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Survey asks why voter turnout is usually low in Newfoundland and Labrador

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ST. JOHN'S, N.L. —

The results of an online poll commissioned by The Telegram suggest people in Newfoundland and Labrador primarily attribute past elections’ low voter turnout to a frustration with the political landscape in the province.

Thursday’s provincial election will determine if that holds true this time around.

The Telegram commissioned Narrative Research to conduct the online survey between May 8 and May 12 across the province. The survey explored why Newfoundland and Labrador voter turnout is typically lower than in other provinces, and what changes might increase voter turnout.

A total of 761 people from across the province took part in the survey.

Margaret Brigley, CEO and partner of Narrative Research, said last month Prince Edward Island held a provincial election in which more than 80 per cent of residents voted.

By contrast, in Newfoundland and Labrador, only 55 per cent voted in the 2015 provincial election.

“There is a perception that there is no difference between political parties, and a sense that politicians are not trustworthy or will not act on important issues,” Brigley said. “Residents voice frustration that promises are not being kept.”

The survey explored reactions to a number of voter reform ideas that could be considered in the future to enhance the likelihood of voting.

The poll showed that:

• Two-thirds would be more likely to vote if they were able to vote online. While most residents of the province are receptive to this idea, millennials are notably more likely (77 per cent) than baby boomers/seniors (57 per cent) to consider this the case.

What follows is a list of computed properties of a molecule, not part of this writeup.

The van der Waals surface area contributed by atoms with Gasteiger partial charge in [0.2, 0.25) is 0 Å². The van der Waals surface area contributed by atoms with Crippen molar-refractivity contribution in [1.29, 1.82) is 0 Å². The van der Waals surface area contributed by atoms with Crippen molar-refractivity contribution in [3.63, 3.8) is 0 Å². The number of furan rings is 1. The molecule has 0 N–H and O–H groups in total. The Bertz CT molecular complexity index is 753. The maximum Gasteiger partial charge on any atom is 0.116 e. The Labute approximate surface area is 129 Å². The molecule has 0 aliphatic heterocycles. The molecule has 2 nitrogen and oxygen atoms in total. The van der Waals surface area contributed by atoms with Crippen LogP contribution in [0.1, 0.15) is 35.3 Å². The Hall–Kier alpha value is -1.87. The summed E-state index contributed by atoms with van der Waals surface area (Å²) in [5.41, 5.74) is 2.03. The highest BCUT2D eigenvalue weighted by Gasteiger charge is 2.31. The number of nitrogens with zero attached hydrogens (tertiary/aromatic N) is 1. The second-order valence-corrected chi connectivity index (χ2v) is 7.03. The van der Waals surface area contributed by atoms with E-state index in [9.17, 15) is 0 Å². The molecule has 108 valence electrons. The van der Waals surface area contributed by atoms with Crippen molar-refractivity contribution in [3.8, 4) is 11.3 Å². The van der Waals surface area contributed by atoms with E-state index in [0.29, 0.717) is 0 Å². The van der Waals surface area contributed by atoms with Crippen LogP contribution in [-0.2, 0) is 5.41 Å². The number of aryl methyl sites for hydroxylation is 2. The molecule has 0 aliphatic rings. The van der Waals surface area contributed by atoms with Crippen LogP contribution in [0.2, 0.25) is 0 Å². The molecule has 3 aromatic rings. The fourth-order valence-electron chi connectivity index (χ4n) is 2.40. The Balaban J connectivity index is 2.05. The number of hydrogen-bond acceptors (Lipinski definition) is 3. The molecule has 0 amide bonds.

• Opinion is mixed about whether having the ability to vote by phone would increase the likelihood of voting. Less than half (45 per cent) would be more likely to vote if they had the ability to do so by phone, while the same percentage said they would not. Once again, age influences opinions on this topic, with 56 per cent of millennials being more inclined to vote if they could vote by phone, versus 37 per cent of baby boomers/seniors.

• Lowering the voting age is not considered an effective voting reform solution. Close to three-quarters (73 per cent) of residents do not think the voting age should be lowered to the age of 16.

Rather than focus on "who" residents will vote for, the survey looked to assess if Newfoundlanders and Labradorians plan to vote, how informed they are about their local political landscape and if they think their vote will make a difference.

While a margin of error cannot be applied because of the non-probability sampling methodology, the poll’s respondents reflect the distribution of the province’s population (by region, age and gender).

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1 being least likely, and 10 being most likely

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